Personal Effects Cover
The majority of comprehensive policies will include cover for any personal belongings inside your vehicle that are damaged in an accident or stolen from your car. This kind of cover is much less common with third party, fire and theft policies. Depending on your insurer and the policy, the value of items that will be covered can vary anywhere between £50 and £500. Bear in mind that many insurers will include certain clauses that mean that you might not always be able to claim, such as there must be signs of forced entry and items must be stowed away in the glove box or boot, not left in plain view. Because there are a number of limits and exclusions on Personal Effects Cover for car insurance, many people will choose to cover their personal belongings through Home Contents insurance instead, which itself will have an option to cover personal possessions outside of the home (i.e. in your car).
When it comes to getting cover for your in-car stereo and sat nav equipment, most insurers will treat factory fitted systems differently to separately installed systems so you need to disclose this to them. Non-manufacturer equipment is usually considered to be a modification and therefore you may experience higher premiums as a result.
Replacement key cover is included as a standard part of some insurance policies but not all and the level of cover available will vary between policies and insurers. Most of the time you will not have to pay an excess when you make a claim for lost or stolen keys and it usually won’t affect your no claims bonus either. Usually, you will be able to recover any costs relating to lost, stolen or broken keys up to a value of £1500 and some policies will even cover the cost of a hire car and transference of your vehicle if you are left without your keys far away from home.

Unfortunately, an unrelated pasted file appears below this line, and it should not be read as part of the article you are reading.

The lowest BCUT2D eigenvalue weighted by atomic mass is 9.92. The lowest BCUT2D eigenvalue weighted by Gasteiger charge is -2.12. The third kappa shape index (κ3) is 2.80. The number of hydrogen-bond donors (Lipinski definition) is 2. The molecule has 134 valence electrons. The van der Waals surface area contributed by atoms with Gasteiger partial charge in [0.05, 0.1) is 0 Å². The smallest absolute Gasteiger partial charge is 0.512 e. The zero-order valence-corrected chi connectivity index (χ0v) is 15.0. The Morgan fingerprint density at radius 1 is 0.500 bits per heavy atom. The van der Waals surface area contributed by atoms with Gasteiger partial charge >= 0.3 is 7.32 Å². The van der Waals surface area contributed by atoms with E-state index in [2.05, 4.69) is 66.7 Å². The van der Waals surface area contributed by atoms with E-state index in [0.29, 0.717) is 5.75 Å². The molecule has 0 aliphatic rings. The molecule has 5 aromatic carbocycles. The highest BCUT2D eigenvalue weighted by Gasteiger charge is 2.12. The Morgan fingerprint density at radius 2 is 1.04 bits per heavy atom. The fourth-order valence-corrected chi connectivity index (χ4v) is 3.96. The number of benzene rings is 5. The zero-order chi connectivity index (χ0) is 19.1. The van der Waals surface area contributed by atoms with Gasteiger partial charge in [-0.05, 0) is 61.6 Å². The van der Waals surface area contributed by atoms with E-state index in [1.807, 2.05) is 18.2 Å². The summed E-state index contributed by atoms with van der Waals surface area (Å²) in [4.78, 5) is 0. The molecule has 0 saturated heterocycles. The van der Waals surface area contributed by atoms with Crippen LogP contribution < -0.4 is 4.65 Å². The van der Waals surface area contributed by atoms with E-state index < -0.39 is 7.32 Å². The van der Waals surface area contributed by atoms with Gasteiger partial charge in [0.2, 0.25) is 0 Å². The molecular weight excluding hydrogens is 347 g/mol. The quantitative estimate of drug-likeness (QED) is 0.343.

Uninsured driver protection
Uninsured Driver Protection will cover you in the event that you are in an accident with an uninsured driver so that you won’t have to pay an insurance excess, lose your no claims bonus and in some cases, pay for repairs to your car yourself. In order to claim, you will have to provide the details of the uninsured vehicle as well as adequate proof that the accident was not your fault.
Personal Accident Cover
Personal accident and injury cover on car insurance is in place to provide compensation in the event of death or significant injury as a result of being in a car accident when you are unable to claim from a third party. Each policy will specify the kinds of injuries that are covered and compensation is usually capped at a maximum of £5000. Various policies will also have certain clauses and exclusions, for example, sometimes only the driver and his/her spouse will be covered and some policies will even exclude older people over a certain age.
There are a variety of different extras on offer so it’s important to conduct thorough research before deciding whether to add any on. Some are more useful than others and it really depends on your specific requirements, i.e. there’s no need to add on European cover if you don’t plan to be driving abroad within the next year! On the other hand, breakdowns can happen to almost anybody at any time due to a number of various problems, so with extras like breakdown cover, it is definitely a case of being safe than sorry.